5. I run 185/80x15 or 195/65 on 6” alloys on my 4A depending on the length of the trip. The 185s have been used on the 3 Melbourne to Perth trips (3500km) as they give a 7% increase in gearing. I have a 165/80x15 spare which I keep inflated to 35lb. It is identical in circumference to the 195s but not the 185s obviously. I only ever intend using it to get to the next tyre store although that could be quite a distance on the Nullarbor! It fits easily under the tank and gives a flat boot floor. One small but crucial point is that the steel spare and the alloy wheels have very different nuts. I c
  6. It sounds like you had either worn out springs or ones that were inappropriate for road use. 1” clearance between the tyre and the bodywork is far too small and would lead to frequent bottoming and inadequate ground clearance as well as problems with the tyres hitting the body. You might like the look of the car lowered like that but you will have to accept the downside. My 4A has TT4001 springs on the front which have a 390lb/in rate and standard height. I have a clearance of 60mm or about 2 3/8” with 185/80 tyres. I would leave the front as it is and level it up at the back. It will still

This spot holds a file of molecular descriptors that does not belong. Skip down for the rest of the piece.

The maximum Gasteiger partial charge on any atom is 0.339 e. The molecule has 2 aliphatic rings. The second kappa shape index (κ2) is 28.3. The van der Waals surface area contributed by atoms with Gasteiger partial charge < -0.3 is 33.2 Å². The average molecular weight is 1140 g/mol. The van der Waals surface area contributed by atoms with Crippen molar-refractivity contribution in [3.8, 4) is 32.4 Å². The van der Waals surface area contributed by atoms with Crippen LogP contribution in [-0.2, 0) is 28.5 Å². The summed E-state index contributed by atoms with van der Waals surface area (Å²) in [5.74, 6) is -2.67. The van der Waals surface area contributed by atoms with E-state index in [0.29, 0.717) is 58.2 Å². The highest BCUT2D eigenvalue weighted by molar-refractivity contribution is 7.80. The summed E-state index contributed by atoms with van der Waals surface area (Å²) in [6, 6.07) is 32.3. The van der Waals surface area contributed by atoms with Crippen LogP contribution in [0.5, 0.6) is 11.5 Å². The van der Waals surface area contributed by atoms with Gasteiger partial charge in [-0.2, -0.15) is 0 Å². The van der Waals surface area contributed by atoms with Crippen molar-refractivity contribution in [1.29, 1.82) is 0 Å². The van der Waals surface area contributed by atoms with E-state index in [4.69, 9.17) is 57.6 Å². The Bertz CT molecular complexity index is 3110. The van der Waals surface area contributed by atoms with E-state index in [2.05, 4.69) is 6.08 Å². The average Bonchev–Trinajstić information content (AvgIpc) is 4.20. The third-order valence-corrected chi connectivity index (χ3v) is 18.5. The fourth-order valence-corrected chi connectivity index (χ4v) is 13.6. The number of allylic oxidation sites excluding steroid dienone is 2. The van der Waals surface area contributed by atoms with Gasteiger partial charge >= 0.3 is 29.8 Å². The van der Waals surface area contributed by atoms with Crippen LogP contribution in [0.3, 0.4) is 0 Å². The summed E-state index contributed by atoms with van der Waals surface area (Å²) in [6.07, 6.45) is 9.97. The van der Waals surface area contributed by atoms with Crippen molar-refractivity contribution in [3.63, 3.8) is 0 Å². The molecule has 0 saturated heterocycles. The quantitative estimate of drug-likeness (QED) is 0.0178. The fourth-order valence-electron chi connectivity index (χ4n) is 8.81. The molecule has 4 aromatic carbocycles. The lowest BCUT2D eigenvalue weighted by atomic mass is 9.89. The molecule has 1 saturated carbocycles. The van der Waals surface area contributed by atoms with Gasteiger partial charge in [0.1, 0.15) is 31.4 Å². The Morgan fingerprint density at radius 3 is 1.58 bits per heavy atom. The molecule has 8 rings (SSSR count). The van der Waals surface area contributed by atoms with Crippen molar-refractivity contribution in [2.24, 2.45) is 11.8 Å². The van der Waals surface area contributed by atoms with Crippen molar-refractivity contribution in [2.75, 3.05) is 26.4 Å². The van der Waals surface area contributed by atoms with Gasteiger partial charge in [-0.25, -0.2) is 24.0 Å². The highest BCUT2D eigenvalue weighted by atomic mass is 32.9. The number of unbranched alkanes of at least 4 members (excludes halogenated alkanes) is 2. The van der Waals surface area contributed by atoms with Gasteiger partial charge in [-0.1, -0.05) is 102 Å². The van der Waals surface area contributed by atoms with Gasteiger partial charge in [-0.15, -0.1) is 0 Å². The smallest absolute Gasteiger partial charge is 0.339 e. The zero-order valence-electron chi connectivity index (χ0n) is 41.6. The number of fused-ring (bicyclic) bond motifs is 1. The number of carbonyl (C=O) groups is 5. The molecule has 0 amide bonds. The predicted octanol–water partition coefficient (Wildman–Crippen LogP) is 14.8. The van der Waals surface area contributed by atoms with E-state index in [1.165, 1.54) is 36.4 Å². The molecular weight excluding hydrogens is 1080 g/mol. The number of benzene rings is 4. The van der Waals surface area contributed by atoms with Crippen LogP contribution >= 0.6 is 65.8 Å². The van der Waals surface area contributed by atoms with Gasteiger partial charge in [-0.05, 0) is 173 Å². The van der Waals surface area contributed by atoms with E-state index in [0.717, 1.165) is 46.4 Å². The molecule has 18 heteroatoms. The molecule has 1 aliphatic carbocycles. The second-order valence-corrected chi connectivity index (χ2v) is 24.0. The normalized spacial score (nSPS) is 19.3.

7. I normally run 195/65 Michelins on my 4A with a 3.7 diff. That gives the same rolling radius as the 165/80 which are prohibitively expensive here. I changed to 185/80x15 Hankooks for our 8500km trip across the Nullarbor to Perth. They gave a 7% increase in gearing and a little more ground clearance. I have a 165 as a spare on a 4” rim so I don’t have a step in the boot.
  8. It was the early Mk 1 MX5 seats that were one piece and the later ones had the seperate headrests.. Some of the early ones (like mine) had speakers in the headrests which makes it a bit easier to hear over all the other noises. It also means that you do not have to cut holes in the doors or kick panels. I re-trimmed mine in leather with a kit from the Car Trimmers in the UK. Don’t think they are around any more but there are others on the internet. Easy to do with a pair of hog ring pliers.
  9. Jerry By fitting an anti roll bar, you are increasing the single wheel spring rate. When the wheel hits a bump, it is compressing the spring at the wheel and also partially compressing the spring on the other side through the ARB, thus negating the effect of softer springs.It is only in pitch, ie when both wheels move at the same time, that the ARB has no effect. Following Mick’s philosophy, I fitted higher rate springs front and rear but no roll bars. Most of my driving has been on long trips with full tank, full luggage behind the seats, two people and a full boot, so the ride is very g